And if you plan to go on foot from Casa Campo to Lago metro station, be prepared to some steep downhills, which are not even marked properly to guide you and it is a very long walk.
In the end, we did not want to walk back, we took the “Teleferico in Rosales ” to go back to the other side. It’s nothing fancy, but the views are great. You go right over parts of the city you see the Campo below and the city.
The Teleférico de Madrid, or Madrid Cable Car, is a gondola lift in the Spanish capital city of Madrid. It is 2,457 meters long and links the Parque del Oeste with the Casa de Campo. The line was built by Von Roll and opened in 1969.
The other side is a beautiful park, cafe, restaurants. We ask the direction to go back to the hotel, we were lost again. Next time I will put the map on my phone.
Going to Segovia for the day. We are heading in from Madrid by train and be leaving from Chamartín station, in the middle of nowhere. Then catch a bus at the Segovia Guiomar station. The bus brings you right to the aqueduct.
On the left side of the aqueduct facing away from the city center, you can ascend part of the city wall and get a view from up high.
The Aqueduct is a marvel of ancient ingenuity. Be awed by the remarkable legacy of the Ancient Romans as you stroll around the colossal structure that has towered over Segovia’s Old Town for 2,000 years.
However, once in Segovia you will find the city offers much more. Old Jewish quarter, outstanding views, and more.
The Holy Cathedral of Segovia is a Catholic temple devoted to the Assumption of the Virgin Mary and San Frutos, also the last Gothic church in Spain. The entrance is free on Sunday to visit.
In that aspect, you could probably skip the interior if you have already seen a lot of cathedrals. However, the tower is impressive. The climb is a lot, but it is not too bad. It is broken up into three phases, so you can rest along the way. You get to see the rooms inside the tower, including a house! The views from the top are impressive. It is a great photo opportunity.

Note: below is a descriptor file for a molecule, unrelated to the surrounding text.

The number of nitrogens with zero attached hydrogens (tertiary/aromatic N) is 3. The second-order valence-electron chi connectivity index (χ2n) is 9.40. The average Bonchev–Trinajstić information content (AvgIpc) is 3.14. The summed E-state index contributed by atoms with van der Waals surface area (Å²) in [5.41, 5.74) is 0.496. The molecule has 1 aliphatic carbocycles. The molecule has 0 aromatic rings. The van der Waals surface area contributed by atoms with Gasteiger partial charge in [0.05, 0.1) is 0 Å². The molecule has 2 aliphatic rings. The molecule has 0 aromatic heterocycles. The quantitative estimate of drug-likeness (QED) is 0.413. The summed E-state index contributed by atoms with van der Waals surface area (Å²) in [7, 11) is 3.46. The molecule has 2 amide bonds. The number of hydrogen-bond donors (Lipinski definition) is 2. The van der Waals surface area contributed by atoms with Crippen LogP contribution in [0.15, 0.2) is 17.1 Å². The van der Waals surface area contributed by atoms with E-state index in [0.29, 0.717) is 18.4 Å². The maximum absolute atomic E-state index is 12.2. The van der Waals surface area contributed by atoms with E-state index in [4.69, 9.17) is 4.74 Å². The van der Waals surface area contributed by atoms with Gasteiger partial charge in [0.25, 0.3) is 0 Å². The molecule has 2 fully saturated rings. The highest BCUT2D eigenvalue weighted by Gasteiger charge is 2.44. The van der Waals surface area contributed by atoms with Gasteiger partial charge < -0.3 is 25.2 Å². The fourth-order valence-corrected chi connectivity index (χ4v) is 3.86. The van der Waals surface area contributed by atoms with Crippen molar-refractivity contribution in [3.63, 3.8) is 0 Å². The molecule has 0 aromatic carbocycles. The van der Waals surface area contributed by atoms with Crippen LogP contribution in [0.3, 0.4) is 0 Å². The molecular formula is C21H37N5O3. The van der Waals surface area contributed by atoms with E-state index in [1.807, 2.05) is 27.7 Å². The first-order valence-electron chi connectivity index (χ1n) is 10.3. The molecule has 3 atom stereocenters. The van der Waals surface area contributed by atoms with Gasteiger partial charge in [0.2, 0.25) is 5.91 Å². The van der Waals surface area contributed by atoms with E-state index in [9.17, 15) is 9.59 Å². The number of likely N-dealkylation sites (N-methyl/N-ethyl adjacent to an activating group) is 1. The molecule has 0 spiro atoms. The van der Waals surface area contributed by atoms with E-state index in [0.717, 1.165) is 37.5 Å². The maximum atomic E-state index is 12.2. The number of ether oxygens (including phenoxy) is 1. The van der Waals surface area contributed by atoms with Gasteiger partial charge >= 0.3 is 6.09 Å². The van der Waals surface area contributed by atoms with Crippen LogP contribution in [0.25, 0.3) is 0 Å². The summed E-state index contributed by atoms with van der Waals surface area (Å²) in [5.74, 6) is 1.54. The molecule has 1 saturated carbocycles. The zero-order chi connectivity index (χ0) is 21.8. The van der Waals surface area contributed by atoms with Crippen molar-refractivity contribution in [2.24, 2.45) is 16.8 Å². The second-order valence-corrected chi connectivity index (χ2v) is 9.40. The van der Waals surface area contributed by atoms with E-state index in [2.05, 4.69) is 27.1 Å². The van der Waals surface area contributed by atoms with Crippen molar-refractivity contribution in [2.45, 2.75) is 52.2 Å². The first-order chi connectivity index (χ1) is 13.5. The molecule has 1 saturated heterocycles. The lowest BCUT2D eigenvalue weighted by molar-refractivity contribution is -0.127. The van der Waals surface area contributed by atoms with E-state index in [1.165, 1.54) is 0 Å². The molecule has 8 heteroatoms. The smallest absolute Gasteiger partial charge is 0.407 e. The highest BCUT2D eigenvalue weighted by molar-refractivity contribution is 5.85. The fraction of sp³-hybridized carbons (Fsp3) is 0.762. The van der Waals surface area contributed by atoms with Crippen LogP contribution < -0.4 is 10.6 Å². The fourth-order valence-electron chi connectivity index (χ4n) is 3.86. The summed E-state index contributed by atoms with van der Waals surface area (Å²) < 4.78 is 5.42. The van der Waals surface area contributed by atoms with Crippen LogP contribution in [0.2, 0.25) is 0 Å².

Catedral de Segovia And Alcázar de Segovia
**Segovia Cathedral is the Gothic-style Roman Catholic cathedral located in the main square of the city of Segovia, in the community of Castile-Leon, Spain. The church, dedicated to the Virgin Mary, was built in a Gothic style in the mid-16th century.
**The Alcázar of Segovia is a medieval castle located in the city of Segovia, Castile, and León, Spain. The fortress is a World Heritage
We took a one-day tour bus to Toledo from Madrid.
I don’t take a tour guide usually, you cannot hear them and lots of places I will have love to see it a bit longer but you are rushing out.
So we went on our own and visit. Make sure you are back on time, the bus driver doesn’t wait.
We started walking in the old city. Enter the monumental Primate Cathedral, a magnificent example of Gothic style, before continuing through the narrow streets of the old Jewish quarter to the Church of St. Tomé, where you’ll see El Greco’s The Burial of Count Orgaz. The next stop will be the old Synagogue of Santa Maria la Blanca and then the Mosque of Cristo de la Luz. These houses of worship stand as symbols of Toledo being a City of 3 Cultures for centuries.
I loved Toledo and the view of it from across the river. Take the time to cross the river, climb up and look at the panoramic view of the city. It is gorgeous.